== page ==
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Minimum wage: Ngige describes labour’s 14-day ultimatum as ‘subtle blackmail’

Minimum wage: Ngige describes labour’s 14-day ultimatum as ‘subtle blackmail’
September 14
08:07 2018
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The federal government has described labour’s 14-day ultimatum as “a subtle blackmail” to stampede the tripartite committee on the new national minimum wage.

Chris Ngige, minister of labour and employment, said this at a news conference on Thursday in Abuja.

Ngige said it is not true that the federal government is trying to stall negotiations.

“The following facts speak in that direction, if the federal government is not interested why did Mr President inaugurate the presidential committee on the new national minimum wage,” he said.

“If it is not interested, Mr President would have asked me to do an inter-ministerial meeting, but Mr President took interest and set up a presidential committee.

“This presidential committee, he monitors it and I also brief him from time to time, both written and verbally.

“As a matter of fact, before the meeting adjourned last week, I have told the committee that the economic management team could not hold.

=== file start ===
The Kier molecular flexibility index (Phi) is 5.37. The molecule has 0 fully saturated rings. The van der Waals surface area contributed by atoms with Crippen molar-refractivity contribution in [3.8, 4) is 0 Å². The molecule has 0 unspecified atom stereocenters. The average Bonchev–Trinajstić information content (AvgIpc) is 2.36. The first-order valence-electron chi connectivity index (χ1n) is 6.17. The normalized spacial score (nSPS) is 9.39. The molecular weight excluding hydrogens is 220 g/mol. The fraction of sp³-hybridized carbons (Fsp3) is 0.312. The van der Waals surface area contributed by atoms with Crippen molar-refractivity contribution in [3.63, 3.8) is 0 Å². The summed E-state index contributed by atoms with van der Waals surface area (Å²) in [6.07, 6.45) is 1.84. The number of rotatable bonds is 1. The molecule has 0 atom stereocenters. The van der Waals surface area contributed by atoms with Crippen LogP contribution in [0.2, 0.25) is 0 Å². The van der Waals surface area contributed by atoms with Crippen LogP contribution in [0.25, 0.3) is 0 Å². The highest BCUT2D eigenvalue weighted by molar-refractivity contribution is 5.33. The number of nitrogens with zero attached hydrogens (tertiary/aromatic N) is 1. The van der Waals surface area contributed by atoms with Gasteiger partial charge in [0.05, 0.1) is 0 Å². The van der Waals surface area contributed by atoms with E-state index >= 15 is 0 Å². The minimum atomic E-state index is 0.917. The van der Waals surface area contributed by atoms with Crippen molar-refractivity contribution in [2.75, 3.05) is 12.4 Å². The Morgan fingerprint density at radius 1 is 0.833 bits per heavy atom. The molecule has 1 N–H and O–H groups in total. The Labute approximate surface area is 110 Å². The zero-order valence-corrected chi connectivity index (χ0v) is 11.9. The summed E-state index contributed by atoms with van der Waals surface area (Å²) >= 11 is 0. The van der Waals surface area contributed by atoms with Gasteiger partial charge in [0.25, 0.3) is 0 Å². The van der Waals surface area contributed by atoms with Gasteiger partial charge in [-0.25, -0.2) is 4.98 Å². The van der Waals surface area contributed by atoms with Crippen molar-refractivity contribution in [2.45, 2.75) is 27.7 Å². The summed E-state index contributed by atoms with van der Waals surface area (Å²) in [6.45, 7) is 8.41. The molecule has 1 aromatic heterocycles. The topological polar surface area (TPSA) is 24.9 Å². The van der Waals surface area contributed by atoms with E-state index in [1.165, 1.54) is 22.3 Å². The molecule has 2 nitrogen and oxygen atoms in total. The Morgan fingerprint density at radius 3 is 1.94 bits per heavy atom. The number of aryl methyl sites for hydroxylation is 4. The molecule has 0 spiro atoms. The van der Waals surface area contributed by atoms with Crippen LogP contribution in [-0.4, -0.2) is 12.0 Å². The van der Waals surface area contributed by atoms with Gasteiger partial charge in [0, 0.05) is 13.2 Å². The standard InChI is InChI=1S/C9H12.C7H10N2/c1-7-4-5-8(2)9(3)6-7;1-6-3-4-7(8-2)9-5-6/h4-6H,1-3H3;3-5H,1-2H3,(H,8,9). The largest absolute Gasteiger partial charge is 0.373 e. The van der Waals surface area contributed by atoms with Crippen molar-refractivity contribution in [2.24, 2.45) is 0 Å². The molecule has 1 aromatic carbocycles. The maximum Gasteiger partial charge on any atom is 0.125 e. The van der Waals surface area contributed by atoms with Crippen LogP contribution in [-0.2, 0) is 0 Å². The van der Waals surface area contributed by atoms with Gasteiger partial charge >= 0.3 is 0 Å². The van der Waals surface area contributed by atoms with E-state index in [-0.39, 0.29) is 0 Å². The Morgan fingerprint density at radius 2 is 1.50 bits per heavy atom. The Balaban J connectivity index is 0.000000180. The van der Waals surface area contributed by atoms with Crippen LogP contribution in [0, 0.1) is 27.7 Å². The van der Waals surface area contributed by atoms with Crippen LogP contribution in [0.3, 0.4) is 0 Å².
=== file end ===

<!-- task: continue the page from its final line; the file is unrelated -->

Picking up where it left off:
“This is due to the fact that most people in the team travelled with Mr President to China.

“Also if the federal government is not interested, why will l brief the entire tripartite committee and tell them that work is in progress.”

The minister also noted that he had requested for two weeks from the committee to enable the federal government delegation consult with state government delegation.

“That means that the meeting can be called at any time, in one day or within three days which is still stipulated within the month of September,” he said.

“So it is very surprising to know that labour gave ultimatum of 14 days to the federal government, this is uncalled for and a subtle blackmail to the federal government.”

He said the chairperson of tripartite committee on the new national minimum wage would lead a delegation on Friday to brief President Muhammadu Buhari on the negotiations so far.

Ngige said there was no cause for alarm, adding that federal government was working to ensure the implementation of the minimum wage as soon as possible.

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